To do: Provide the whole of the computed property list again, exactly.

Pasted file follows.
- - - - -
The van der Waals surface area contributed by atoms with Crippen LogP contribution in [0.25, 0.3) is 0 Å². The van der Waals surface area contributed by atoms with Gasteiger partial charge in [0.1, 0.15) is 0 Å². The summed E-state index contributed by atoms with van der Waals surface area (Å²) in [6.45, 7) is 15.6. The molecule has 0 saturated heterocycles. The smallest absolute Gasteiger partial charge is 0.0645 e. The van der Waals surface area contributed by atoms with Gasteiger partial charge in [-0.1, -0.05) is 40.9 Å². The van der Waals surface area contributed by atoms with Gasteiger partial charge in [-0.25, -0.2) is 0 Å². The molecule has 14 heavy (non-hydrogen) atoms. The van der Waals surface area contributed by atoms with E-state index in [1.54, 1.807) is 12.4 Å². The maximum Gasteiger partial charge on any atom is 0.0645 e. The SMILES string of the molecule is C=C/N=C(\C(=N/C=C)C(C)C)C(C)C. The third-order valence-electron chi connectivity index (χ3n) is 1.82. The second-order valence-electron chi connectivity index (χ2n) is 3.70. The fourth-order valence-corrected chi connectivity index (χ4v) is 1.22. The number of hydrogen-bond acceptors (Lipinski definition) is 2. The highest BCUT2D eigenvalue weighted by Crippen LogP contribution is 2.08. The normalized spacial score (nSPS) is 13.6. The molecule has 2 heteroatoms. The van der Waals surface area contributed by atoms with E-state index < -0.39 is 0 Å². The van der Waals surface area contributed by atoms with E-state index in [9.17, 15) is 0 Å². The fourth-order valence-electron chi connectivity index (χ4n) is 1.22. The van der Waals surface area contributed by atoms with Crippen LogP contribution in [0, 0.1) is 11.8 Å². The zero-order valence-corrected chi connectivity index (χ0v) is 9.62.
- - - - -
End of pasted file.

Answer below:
The van der Waals surface area contributed by atoms with Crippen LogP contribution in [0.25, 0.3) is 0 Å². The van der Waals surface area contributed by atoms with Gasteiger partial charge in [0.1, 0.15) is 0 Å². The summed E-state index contributed by atoms with van der Waals surface area (Å²) in [6.45, 7) is 15.6. The molecule has 0 saturated heterocycles. The smallest absolute Gasteiger partial charge is 0.0645 e. The van der Waals surface area contributed by atoms with Gasteiger partial charge in [-0.1, -0.05) is 40.9 Å². The van der Waals surface area contributed by atoms with Gasteiger partial charge in [-0.25, -0.2) is 0 Å². The molecule has 14 heavy (non-hydrogen) atoms. The van der Waals surface area contributed by atoms with E-state index in [1.54, 1.807) is 12.4 Å². The maximum Gasteiger partial charge on any atom is 0.0645 e. The SMILES string of the molecule is C=C/N=C(\C(=N/C=C)C(C)C)C(C)C. The third-order valence-electron chi connectivity index (χ3n) is 1.82. The second-order valence-electron chi connectivity index (χ2n) is 3.70. The fourth-order valence-corrected chi connectivity index (χ4v) is 1.22. The number of hydrogen-bond acceptors (Lipinski definition) is 2. The highest BCUT2D eigenvalue weighted by Crippen LogP contribution is 2.08. The normalized spacial score (nSPS) is 13.6. The molecule has 2 heteroatoms. The van der Waals surface area contributed by atoms with E-state index < -0.39 is 0 Å². The van der Waals surface area contributed by atoms with E-state index in [9.17, 15) is 0 Å². The fourth-order valence-electron chi connectivity index (χ4n) is 1.22. The van der Waals surface area contributed by atoms with Crippen LogP contribution in [0, 0.1) is 11.8 Å². The zero-order valence-corrected chi connectivity index (χ0v) is 9.62.